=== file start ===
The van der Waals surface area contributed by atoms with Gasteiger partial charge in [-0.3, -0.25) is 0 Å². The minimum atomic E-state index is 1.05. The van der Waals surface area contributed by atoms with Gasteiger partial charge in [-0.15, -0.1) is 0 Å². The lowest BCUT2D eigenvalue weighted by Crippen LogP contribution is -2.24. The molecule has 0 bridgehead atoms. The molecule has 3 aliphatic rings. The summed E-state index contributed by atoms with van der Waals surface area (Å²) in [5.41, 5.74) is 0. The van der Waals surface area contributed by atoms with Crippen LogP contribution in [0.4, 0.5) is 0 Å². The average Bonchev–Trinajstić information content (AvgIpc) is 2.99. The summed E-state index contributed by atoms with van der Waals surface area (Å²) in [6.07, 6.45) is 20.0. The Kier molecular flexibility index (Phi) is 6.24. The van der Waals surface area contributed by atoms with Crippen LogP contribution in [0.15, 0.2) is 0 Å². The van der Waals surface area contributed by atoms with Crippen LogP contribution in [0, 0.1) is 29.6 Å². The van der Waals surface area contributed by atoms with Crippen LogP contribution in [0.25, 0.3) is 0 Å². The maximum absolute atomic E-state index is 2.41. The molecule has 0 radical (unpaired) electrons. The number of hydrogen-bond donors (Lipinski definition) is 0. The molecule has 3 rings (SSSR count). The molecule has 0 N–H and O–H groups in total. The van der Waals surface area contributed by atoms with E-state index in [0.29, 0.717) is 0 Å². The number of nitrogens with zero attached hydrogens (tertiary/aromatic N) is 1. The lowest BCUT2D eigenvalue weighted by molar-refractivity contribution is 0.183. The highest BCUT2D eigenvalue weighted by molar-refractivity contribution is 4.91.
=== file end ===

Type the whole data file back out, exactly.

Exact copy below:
The van der Waals surface area contributed by atoms with Gasteiger partial charge in [-0.3, -0.25) is 0 Å². The minimum atomic E-state index is 1.05. The van der Waals surface area contributed by atoms with Gasteiger partial charge in [-0.15, -0.1) is 0 Å². The lowest BCUT2D eigenvalue weighted by Crippen LogP contribution is -2.24. The molecule has 0 bridgehead atoms. The molecule has 3 aliphatic rings. The summed E-state index contributed by atoms with van der Waals surface area (Å²) in [5.41, 5.74) is 0. The van der Waals surface area contributed by atoms with Crippen LogP contribution in [0.4, 0.5) is 0 Å². The average Bonchev–Trinajstić information content (AvgIpc) is 2.99. The summed E-state index contributed by atoms with van der Waals surface area (Å²) in [6.07, 6.45) is 20.0. The Kier molecular flexibility index (Phi) is 6.24. The van der Waals surface area contributed by atoms with Crippen LogP contribution in [0.15, 0.2) is 0 Å². The van der Waals surface area contributed by atoms with Crippen LogP contribution in [0, 0.1) is 29.6 Å². The van der Waals surface area contributed by atoms with Crippen LogP contribution in [0.25, 0.3) is 0 Å². The maximum absolute atomic E-state index is 2.41. The molecule has 0 radical (unpaired) electrons. The number of hydrogen-bond donors (Lipinski definition) is 0. The molecule has 3 rings (SSSR count). The molecule has 0 N–H and O–H groups in total. The van der Waals surface area contributed by atoms with E-state index in [0.29, 0.717) is 0 Å². The number of nitrogens with zero attached hydrogens (tertiary/aromatic N) is 1. The lowest BCUT2D eigenvalue weighted by molar-refractivity contribution is 0.183. The highest BCUT2D eigenvalue weighted by molar-refractivity contribution is 4.91.